Chapter Five: The Cast of Characters Continues
Now let’s move forward to an electable candidate for Virginia Governor who actually has experience in government, Delegate Kirk Cox. The word experience is used so often we are for the most part immune to the significance, but it’s time to take a real intrinsic look at what that actually means.
One had only to watch any of the recent gubernatorial candidate forums to know that good ideas abound on how to improve the lives of Virginians. Few of the reforms put forward, however, by these well-intentioned folks who want you to know they are not politicians can be accomplished with the stroke of the Governor’s pen, although they would have you believe it’s that simple.
Whether they don’t know how Virginia government works, or they chose to ignore it for the sake of sounding impressive, is immaterial because both are equally disturbing.
While the negative reference to politicians sounds catchy, the fact is that they are campaigning hard to become just what they claim is bad. The desire to become a politician is exactly the goal so this tactic is at the very least disingenuous. Does all this doublespeak sound like a “politician” to you? If so, you know the old saying – if it quacks like a duck….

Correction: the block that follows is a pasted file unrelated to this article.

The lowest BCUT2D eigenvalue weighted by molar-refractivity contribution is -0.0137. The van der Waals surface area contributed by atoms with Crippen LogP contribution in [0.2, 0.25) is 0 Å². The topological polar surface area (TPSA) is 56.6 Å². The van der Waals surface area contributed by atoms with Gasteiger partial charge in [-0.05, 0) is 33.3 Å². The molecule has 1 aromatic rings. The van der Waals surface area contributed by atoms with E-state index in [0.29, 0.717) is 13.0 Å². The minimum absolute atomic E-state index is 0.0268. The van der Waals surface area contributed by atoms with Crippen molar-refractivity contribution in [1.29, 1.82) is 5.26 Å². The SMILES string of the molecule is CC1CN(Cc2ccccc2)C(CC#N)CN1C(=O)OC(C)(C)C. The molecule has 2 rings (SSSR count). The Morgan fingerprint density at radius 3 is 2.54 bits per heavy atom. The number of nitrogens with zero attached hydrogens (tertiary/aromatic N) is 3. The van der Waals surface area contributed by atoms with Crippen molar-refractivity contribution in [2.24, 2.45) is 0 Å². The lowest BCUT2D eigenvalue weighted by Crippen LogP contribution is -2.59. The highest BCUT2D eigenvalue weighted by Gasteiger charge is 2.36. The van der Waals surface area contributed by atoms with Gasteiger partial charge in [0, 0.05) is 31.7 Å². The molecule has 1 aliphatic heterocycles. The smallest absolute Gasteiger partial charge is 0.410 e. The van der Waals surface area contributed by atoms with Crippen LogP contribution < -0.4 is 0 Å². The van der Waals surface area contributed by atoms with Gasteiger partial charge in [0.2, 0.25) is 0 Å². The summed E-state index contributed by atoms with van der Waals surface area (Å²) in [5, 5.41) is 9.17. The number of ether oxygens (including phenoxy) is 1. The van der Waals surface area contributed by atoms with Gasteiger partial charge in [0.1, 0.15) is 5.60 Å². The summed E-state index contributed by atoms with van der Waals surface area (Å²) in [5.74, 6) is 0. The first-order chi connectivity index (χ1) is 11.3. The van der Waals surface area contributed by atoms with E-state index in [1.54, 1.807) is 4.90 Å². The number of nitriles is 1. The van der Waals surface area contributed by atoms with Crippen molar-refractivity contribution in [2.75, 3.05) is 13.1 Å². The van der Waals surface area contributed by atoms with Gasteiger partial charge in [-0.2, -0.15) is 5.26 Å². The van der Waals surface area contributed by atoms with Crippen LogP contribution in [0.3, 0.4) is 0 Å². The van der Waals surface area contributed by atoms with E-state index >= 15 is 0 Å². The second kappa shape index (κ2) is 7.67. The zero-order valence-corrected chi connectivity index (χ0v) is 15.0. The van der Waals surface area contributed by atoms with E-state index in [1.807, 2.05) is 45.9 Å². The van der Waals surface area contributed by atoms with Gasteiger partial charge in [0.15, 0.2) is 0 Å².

To really explore the word experience, we must look at 2021 as the year of consummate open season ugliness on candidates with credentials. Painfully obvious is the attempt to detract attention from so many others who have zero in the way of qualifications.
This year the hateful campaigning against Republicans by Republicans has probably reached an all-time low. No, really; it has. The stack of campaign mailers on my desk is now 10 inches thick and still growing. While it is certainly not limited to elected officials, I might remind those sending out this crap that many voters have a relationship with the very electeds you are trashing. Not good form at all, people, and in the end a net gain for your target.